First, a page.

An additional benefit of having an LLC own your vacation home is that it provides limited liability from outside claims and your personal assets in the event something occurs at the property. If a judgment is entered against the LLC, the creditor is limited to the accounts or property owned by the LLC to satisfy the creditor’s claims and cannot look to your personal accounts or property or those of the other members. Also, if a judgment is entered against you or another member for a claim unrelated to the LLC, it will be harder for a creditor to force a sale of the vacation home. This can be incredibly helpful if you wish to pass the vacation home on to the next generation without worrying about the individual financial situation of each new member.
Note: In some states, a single-member LLC (an LLC in which you are the only member) does not enjoy the same protection from your personal creditors. The rationale of these laws is that your creditors should be able to seek relief through your LLC interests to satisfy their claims because there are no other members that will be negatively impacted by the seizure of money and property owned by the LLC.
If the vacation home has been in the family for many years, it is important to consult with our experienced real property and estate planning attorneys in conjunction with your tax advisor to make sure that transferring your vacation home to a trust or LLC will not cause an increase in your property taxes, incur local transfer taxes or other unintended consequences.
Because rental property is an income stream rather than a residence, asset protection is usually the primary concern. As a landlord and owner of rental property, you face a higher probability of lawsuits arising in connection with the property because the occupants can change over time. This highlights the importance of proper insurance for both you and the tenant but also emphasizes the importance of how you own rental property. Transferring ownership of the rental property to an LLC is a great option. Again, the LLC can be owned individually or through revocable living trusts. If a tenant gets injured on the property, sues the LLC that owns the property, and obtains a judgment that exceeds any property insurance you have, the tenant can potentially seek satisfaction of any claims only from the accounts and property owned by the LLC, but not from your personal accounts and property or those of any other owners of the LLC.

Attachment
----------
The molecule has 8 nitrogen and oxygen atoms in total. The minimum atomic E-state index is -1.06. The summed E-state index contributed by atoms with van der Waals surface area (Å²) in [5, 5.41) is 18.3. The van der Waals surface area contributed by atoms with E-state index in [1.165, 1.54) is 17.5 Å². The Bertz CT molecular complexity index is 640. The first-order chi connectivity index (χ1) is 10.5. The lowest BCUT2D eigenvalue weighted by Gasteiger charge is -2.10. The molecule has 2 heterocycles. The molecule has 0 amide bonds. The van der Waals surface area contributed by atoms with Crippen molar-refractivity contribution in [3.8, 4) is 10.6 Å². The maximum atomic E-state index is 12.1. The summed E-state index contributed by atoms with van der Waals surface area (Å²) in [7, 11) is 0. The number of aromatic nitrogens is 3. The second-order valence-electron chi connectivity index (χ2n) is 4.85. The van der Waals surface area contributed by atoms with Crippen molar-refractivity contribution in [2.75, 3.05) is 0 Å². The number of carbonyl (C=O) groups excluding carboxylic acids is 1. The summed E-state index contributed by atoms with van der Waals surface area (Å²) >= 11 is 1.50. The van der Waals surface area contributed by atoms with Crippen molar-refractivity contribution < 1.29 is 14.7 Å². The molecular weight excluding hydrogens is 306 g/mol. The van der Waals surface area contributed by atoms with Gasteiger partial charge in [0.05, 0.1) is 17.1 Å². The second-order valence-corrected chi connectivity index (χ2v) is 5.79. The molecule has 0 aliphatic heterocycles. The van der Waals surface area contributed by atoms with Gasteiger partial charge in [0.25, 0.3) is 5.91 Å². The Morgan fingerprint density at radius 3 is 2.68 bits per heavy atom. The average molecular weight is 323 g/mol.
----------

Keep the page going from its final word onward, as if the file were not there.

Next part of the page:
In addition, ownership by the LLC may protect the rental property from your personal creditors. However, if you are forming a single-member LLC, it is important to have us check state law to make sure creditor protection is available.
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Whether you are concerned about your primary residence, family cabin, or rental property, we are here to assist you in protecting your valuable property. Given the various considerations for selecting a form of ownership, it is important to have the right advisors helping you along the way. Give us a call so we can discuss your current and future real estate ventures and the best way to protect them for generations to come. You can call us at 775 882 8032 or schedule a consultation with us through our website by clicking here.